Gillingham FC Community Trust’s Apprenticeship scheme is thriving with great success for the schools and the apprentices involved.  

The programme has been running since June 2015, in partnership with Canterbury College and JACE training, and has provided 43 young people with placements in 25 different schools across Kent – to the benefit of themselves and the students they work with.

Apprentices are given training and qualifications alongside completing a placement as a Teaching Assistant and Sports Coach in a local school.  The programme aims to get more male staff into primary schools, while also helping schools to get more female staff role models in sport too. 

One particular school has had great success with the programme – Oakley School in Tunbridge Wells.  The school is a co-educational Special School for pupils aged 4-18, all of whom have severe and/or complex needs.  So far they have taken on six apprentices, with two now having been offered full-time employment as Learning Support Assistants (LSAs) following their successful placements.

18-year old Honour Wheeler joined the school in September 2015, working with ‘Pathway One’ students who range from ages 10 to 16.  After initial reservations about the apprenticeship programme, and battling her nerves in her interview, she has excelled at the school, developing her skills and knowledge of working with children with special educational needs and disabilities (SEND).

“At first I did find it a bit of a struggle” she admitted, “but as I began to build a relationship with the students, I’ve grown to love it.”

“The biggest skill I’ve developed is to have more patience.  I’ve also learnt to be more approachable – as many of the students here are autistic they can struggle with approaching you, so I’ve made it as easy as possible to help them feel comfortable.”  

Josh Epstein, 21, has also been working at Oakley School since autumn 2015.  He’s been working with the further education students, a role he has really thrived in.  “I’ve enjoyed working with the older students, because I’ve been able to relate to them because of my age” he said.  “I also support them with things like going to college and helping them to apply for jobs.”

Like Honour, Josh too has seen himself grow in the placement.  “Communication is the big skill I’ve developed – I’ve become more confident about what I’m teaching.” 

Roz Leach, Further Education Lead at Oakley School, agrees.  “Both Honour and Josh have excelled in their own areas – they’ve both developed massively,” she said. “They were both quiet when they first joined, [but] now they are both confident in their abilities and are able to make decisions that help all of the students.  They’ve really adapted to their environment.” 

The key to a successful placement it seems is support from both the school and the Trust.  “I’ve never worked with SEND students before, so I was not sure initially what to think,” admitted Josh, “but with the support of the school everything has worked out well.”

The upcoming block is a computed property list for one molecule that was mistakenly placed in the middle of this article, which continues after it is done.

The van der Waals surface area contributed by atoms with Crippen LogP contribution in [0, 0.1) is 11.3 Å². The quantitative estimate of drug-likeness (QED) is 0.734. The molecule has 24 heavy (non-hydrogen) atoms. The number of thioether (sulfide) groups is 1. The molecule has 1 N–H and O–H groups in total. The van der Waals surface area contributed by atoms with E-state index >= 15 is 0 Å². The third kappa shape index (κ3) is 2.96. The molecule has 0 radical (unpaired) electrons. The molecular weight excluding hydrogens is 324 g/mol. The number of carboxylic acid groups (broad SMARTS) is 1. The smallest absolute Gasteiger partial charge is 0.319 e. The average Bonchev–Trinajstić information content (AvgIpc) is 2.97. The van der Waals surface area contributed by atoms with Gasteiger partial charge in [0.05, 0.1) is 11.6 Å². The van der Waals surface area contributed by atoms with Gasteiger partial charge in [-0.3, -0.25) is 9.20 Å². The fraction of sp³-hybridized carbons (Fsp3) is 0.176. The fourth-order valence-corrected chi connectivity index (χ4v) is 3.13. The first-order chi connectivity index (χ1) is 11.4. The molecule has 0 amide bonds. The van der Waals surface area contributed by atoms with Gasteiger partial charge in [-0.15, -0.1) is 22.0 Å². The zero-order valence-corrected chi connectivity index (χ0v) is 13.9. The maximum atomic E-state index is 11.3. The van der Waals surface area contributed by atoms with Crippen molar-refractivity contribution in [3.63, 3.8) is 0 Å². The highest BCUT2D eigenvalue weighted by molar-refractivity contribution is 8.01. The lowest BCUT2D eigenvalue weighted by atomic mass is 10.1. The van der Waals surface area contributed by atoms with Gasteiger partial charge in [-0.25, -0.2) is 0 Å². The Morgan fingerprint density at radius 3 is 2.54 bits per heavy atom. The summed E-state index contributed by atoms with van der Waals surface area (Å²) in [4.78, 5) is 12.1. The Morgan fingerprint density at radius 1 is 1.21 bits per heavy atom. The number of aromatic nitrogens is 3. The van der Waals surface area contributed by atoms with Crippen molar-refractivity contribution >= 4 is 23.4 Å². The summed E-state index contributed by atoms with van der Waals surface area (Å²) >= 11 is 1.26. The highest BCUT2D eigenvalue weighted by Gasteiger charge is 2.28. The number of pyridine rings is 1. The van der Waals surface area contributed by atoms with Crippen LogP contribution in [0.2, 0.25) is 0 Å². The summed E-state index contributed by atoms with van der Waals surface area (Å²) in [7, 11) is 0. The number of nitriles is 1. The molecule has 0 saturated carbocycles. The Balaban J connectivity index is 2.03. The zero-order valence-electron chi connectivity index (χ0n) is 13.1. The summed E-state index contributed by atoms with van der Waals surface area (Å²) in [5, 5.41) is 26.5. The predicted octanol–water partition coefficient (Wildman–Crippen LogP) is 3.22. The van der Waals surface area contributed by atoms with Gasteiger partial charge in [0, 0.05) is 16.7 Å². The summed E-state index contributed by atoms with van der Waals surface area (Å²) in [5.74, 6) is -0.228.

“The support from the Trust has also been really good,” added Honour, “they are always there to reply to questions or provide help whenever you need it.”

It’s not just the apprentices who benefit from the placements though – the schools and students who they work with gain a lot too.  Through their role, the youngsters enable schools to broaden their sports provision, while also providing invaluable support in the classroom. 

“The skill set a young person brings is so varied – they have an understanding of being in school, and an appreciation of the issues that the students are facing,” explained Roz.  “The apprentices have a lot to offer, [and] their lack of qualifications shouldn’t be an indicator of their quality.  The scheme has worked so well for us – it’s been absolutely brilliant – and I’m really keen to take on more.”

It’s not just at Oakley that the apprentices are thriving either – the future looks bright for many of the others on the programme.  17-year old James for example is in his second year at Fairview Community Primary School, and has adapted quickly to his new-found responsibility in the classroom.  He’s now hoping to become a PE teacher. “Building relationships with the children is the best part," said James. "I work with all year groups and it’s great to see the children develop both in sport and in the classroom.”

For Josh and Honour, their commitment and hard work during their placements has paid off, and having been employed by the school, they are both now planning to become fully qualified teachers.  Many of those still undertaking their apprenticeships have also got big ambitions to take their Level 5 qualifications (equivalent to a Foundation degree) to boost their skills and experience.  

“Taking on an apprenticeship has been a really good opportunity, as you get to earn while you lean, and can gain valuable skills in the workplace,” said Josh.  “My advice to anyone else considering doing this is to be open-minded, and to work hard at whatever role you go into – push yourself and try hard to succeed.”

“Don’t doubt yourself or question whether you have the skills,” added Honour. “The apprenticeship is about helping you to learn those skills you need. When I started out I was new and inexperienced, but now I’m not!”

If you are interested in joining the Apprenticeship programme, or would like to take on an apprentice at your school, contact Wayne ‘Freddie’ Wilson on or 01634 350 125, or check our vacancies page for current opportunities.